Gen Mark Milley, President Donald Trump’s nominee to head the Joint Chiefs of Staff, also warned at his nomination hearing that a premature withdrawal of US troops from Afghanistan would be a strategic mistake.

“If confirmed as chairman, my objective will be to preserve the defence relationship between the United States and Pakistan even as we press Pakistan to take action on US requests,” Gen Milley told the Senate Armed Services Committee at a hearing in Washington.

“While we have suspended security assistance and paused major defence dialogues, we need to maintain strong military-to- military ties based on our shared interests,” he added.

The statement, coming 10 days before Imran Khan’s first visit to Washington as prime minister, underlines a key element of the US-Pakistan relationship, the long, and once, close partnership between the two militaries.

It also highlights Pakistan’s support to the Afghan reconciliation process and hints at the role Islamabad played in persuading Taliban leaders to join talks with US in Doha. Pakistan is also believed to have cooperated with the United States in arranging an intra-Afghan dialogue, held in Doha earlier this week.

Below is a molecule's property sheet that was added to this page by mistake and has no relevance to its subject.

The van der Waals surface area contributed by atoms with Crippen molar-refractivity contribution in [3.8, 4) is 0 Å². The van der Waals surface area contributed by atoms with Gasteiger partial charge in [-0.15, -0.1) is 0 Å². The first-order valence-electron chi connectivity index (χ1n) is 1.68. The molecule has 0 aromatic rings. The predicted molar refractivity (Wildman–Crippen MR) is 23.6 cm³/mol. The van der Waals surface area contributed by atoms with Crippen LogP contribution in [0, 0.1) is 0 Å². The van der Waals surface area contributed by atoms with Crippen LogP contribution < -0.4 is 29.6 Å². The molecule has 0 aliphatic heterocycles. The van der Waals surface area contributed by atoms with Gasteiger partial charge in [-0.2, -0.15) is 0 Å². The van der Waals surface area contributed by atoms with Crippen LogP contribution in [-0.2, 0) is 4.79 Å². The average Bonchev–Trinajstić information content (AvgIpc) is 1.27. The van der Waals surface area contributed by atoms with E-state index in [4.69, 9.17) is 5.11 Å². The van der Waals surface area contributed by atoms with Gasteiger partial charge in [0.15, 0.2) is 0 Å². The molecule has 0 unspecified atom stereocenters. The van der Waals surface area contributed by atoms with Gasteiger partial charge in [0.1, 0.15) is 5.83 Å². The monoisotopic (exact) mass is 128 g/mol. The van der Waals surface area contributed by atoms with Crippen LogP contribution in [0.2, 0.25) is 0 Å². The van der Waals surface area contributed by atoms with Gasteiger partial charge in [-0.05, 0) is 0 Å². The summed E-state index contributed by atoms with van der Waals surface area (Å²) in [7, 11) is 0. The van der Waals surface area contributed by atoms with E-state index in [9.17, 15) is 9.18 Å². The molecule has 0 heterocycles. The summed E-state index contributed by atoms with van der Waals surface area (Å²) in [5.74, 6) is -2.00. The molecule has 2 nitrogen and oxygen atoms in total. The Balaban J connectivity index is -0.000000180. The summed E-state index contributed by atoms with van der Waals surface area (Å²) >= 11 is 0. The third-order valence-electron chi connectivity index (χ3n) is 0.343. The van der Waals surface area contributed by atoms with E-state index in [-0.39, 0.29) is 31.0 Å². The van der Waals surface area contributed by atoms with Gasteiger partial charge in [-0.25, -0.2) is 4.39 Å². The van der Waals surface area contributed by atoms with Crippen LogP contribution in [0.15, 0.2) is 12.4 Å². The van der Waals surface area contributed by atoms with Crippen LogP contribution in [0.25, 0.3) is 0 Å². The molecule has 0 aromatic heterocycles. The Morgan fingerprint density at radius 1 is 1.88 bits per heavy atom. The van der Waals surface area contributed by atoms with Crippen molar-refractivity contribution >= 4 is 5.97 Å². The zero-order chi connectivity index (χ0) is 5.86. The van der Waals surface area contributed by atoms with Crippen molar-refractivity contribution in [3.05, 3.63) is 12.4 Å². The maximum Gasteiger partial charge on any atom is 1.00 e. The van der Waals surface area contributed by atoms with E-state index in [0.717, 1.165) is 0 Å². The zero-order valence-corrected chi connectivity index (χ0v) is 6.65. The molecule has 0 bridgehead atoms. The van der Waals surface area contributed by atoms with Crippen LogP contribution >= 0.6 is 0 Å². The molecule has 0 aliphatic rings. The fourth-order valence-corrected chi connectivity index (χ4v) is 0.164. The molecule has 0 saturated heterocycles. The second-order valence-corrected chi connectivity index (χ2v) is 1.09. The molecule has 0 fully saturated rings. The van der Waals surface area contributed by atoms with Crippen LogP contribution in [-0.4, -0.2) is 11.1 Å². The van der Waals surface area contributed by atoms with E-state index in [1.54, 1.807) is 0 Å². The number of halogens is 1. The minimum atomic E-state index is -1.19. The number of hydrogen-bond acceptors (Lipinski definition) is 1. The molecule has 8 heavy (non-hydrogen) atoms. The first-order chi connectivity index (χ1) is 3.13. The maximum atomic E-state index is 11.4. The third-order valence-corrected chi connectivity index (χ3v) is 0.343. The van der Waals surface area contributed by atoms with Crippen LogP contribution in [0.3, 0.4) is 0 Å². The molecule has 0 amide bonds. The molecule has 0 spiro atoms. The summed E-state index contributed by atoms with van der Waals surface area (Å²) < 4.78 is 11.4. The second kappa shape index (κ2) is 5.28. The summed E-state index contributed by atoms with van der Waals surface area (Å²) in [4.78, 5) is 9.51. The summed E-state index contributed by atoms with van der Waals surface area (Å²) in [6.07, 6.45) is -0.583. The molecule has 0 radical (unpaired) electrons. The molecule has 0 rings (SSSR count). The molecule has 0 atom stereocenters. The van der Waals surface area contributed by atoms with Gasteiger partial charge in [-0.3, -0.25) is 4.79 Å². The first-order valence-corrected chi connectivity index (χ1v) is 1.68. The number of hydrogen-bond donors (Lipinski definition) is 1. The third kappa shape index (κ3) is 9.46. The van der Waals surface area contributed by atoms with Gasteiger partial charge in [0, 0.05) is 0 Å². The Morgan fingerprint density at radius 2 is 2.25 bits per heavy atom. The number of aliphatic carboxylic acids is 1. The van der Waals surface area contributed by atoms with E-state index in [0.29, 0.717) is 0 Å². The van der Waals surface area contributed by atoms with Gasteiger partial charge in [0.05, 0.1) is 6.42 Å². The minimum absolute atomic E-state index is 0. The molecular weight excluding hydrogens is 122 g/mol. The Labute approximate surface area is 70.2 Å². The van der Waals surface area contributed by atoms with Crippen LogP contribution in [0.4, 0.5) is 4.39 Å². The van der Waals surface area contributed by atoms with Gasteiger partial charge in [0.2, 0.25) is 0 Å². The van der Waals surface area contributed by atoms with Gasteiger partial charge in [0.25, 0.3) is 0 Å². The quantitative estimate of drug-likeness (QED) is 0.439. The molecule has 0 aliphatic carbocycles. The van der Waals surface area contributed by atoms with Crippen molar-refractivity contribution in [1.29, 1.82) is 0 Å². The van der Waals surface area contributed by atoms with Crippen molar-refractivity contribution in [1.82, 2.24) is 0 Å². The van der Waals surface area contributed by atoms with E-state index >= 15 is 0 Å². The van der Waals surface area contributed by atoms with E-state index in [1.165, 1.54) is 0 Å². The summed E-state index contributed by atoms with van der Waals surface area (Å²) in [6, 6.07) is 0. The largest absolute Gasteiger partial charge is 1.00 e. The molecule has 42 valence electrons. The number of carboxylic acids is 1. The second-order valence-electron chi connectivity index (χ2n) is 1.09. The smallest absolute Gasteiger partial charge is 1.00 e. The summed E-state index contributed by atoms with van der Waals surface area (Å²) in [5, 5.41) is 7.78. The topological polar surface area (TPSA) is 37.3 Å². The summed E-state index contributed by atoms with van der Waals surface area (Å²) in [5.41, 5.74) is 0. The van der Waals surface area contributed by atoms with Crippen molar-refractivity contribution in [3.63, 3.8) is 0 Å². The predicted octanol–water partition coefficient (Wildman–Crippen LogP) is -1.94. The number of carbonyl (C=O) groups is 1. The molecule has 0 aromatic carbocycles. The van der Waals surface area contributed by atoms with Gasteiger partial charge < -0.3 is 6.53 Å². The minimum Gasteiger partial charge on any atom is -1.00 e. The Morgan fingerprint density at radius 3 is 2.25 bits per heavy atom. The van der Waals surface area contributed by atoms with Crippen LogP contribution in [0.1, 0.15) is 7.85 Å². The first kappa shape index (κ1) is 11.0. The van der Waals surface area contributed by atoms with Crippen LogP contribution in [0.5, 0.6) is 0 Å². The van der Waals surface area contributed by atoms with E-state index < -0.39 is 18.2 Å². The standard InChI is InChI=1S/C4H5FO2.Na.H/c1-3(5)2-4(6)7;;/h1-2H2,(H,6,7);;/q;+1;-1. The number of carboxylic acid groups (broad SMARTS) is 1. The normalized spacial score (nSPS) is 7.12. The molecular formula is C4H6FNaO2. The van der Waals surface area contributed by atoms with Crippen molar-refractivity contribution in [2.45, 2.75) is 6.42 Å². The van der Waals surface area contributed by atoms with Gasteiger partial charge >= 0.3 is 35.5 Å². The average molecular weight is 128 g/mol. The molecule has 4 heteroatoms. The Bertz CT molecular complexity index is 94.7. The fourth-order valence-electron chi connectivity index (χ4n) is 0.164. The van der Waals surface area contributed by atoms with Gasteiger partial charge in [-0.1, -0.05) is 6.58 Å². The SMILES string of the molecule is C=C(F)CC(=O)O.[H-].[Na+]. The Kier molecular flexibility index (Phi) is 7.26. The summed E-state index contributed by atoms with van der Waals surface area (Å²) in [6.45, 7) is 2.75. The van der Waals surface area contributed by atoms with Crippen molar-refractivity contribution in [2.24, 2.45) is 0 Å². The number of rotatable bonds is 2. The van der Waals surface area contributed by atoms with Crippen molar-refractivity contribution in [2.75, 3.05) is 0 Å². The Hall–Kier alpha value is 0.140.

“I think pulling out prematurely would be a strategic mistake,” the general added while responding to a question about Afghanistan from one of the senators.

Gen Milley, currently the Army’s Chief of Staff, has served in Afghanistan, Iraq, Somalia and Colombia and is likely to be confirmed without any opposition from either Republican or Democratic lawmakers.

In Afghanistan, he served as the Commanding General, International Security Assistance Force Joint Command and Deputy Commanding General, US Forces.

The Senate panel had sent him a set of written questions on sensitive issues, such as Afghanistan, Pakistan, and Iraq. His responses underlined the need to maintain a defence relationship with Pakistan, the country’s importance as a key strategic partner, Islamabad’s role in bringing peace and stability to Afghanistan and the need for Pakistan’s cooperation in the fight against terrorism.

“If confirmed, what changes, if any, would you recommend to US relations with Pakistan, particularly in terms of military-to-military relations and International Military Education and Training?” the committee asked. Gen Milley pointed out that President Trump’s South Asia strategy recognised Pakistan as “a key partner in achieving US interests in South Asia, including developing a political settlement in Afghanistan; defeating Al Qaeda and ISIS-Khorasan; providing logistical access for US forces; and enhancing regional stability”.